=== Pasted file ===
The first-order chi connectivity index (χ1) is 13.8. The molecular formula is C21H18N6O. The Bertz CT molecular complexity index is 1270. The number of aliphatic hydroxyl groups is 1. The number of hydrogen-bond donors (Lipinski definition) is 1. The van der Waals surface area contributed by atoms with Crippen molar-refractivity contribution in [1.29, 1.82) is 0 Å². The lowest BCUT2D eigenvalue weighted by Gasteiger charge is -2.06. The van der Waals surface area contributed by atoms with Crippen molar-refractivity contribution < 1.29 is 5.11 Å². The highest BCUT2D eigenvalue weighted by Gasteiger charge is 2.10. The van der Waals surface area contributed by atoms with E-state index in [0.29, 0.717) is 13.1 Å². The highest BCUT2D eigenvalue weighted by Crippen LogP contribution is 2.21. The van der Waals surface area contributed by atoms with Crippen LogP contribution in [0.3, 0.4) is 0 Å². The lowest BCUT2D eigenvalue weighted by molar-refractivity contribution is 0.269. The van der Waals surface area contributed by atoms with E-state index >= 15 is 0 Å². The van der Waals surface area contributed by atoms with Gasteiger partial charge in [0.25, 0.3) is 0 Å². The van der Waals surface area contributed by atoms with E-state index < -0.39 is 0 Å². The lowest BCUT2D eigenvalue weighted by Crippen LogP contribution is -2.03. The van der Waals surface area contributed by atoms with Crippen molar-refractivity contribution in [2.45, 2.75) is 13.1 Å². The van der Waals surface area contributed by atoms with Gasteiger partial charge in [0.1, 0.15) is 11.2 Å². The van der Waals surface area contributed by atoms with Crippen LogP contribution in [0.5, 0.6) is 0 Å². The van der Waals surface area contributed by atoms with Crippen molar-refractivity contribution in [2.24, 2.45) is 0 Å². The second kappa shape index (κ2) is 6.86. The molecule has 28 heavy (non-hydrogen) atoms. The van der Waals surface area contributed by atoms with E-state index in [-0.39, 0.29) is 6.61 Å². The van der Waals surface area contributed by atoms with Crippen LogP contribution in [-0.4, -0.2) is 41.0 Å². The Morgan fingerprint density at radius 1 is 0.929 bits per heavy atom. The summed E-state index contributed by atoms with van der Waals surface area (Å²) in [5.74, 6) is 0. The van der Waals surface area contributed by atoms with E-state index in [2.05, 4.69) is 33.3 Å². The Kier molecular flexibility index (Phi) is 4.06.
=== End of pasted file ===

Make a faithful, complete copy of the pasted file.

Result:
The first-order chi connectivity index (χ1) is 13.8. The molecular formula is C21H18N6O. The Bertz CT molecular complexity index is 1270. The number of aliphatic hydroxyl groups is 1. The number of hydrogen-bond donors (Lipinski definition) is 1. The van der Waals surface area contributed by atoms with Crippen molar-refractivity contribution in [1.29, 1.82) is 0 Å². The lowest BCUT2D eigenvalue weighted by Gasteiger charge is -2.06. The van der Waals surface area contributed by atoms with Crippen molar-refractivity contribution < 1.29 is 5.11 Å². The highest BCUT2D eigenvalue weighted by Gasteiger charge is 2.10. The van der Waals surface area contributed by atoms with E-state index in [0.29, 0.717) is 13.1 Å². The highest BCUT2D eigenvalue weighted by Crippen LogP contribution is 2.21. The van der Waals surface area contributed by atoms with Crippen LogP contribution in [0.3, 0.4) is 0 Å². The lowest BCUT2D eigenvalue weighted by molar-refractivity contribution is 0.269. The van der Waals surface area contributed by atoms with E-state index >= 15 is 0 Å². The van der Waals surface area contributed by atoms with Gasteiger partial charge in [0.25, 0.3) is 0 Å². The van der Waals surface area contributed by atoms with E-state index < -0.39 is 0 Å². The lowest BCUT2D eigenvalue weighted by Crippen LogP contribution is -2.03. The van der Waals surface area contributed by atoms with Crippen molar-refractivity contribution in [2.45, 2.75) is 13.1 Å². The van der Waals surface area contributed by atoms with Gasteiger partial charge in [0.1, 0.15) is 11.2 Å². The van der Waals surface area contributed by atoms with Crippen LogP contribution in [0.5, 0.6) is 0 Å². The van der Waals surface area contributed by atoms with Crippen molar-refractivity contribution in [2.24, 2.45) is 0 Å². The second kappa shape index (κ2) is 6.86. The molecule has 28 heavy (non-hydrogen) atoms. The van der Waals surface area contributed by atoms with E-state index in [-0.39, 0.29) is 6.61 Å². The van der Waals surface area contributed by atoms with Crippen LogP contribution in [-0.4, -0.2) is 41.0 Å². The Morgan fingerprint density at radius 1 is 0.929 bits per heavy atom. The summed E-state index contributed by atoms with van der Waals surface area (Å²) in [5.74, 6) is 0. The van der Waals surface area contributed by atoms with E-state index in [2.05, 4.69) is 33.3 Å². The Kier molecular flexibility index (Phi) is 4.06.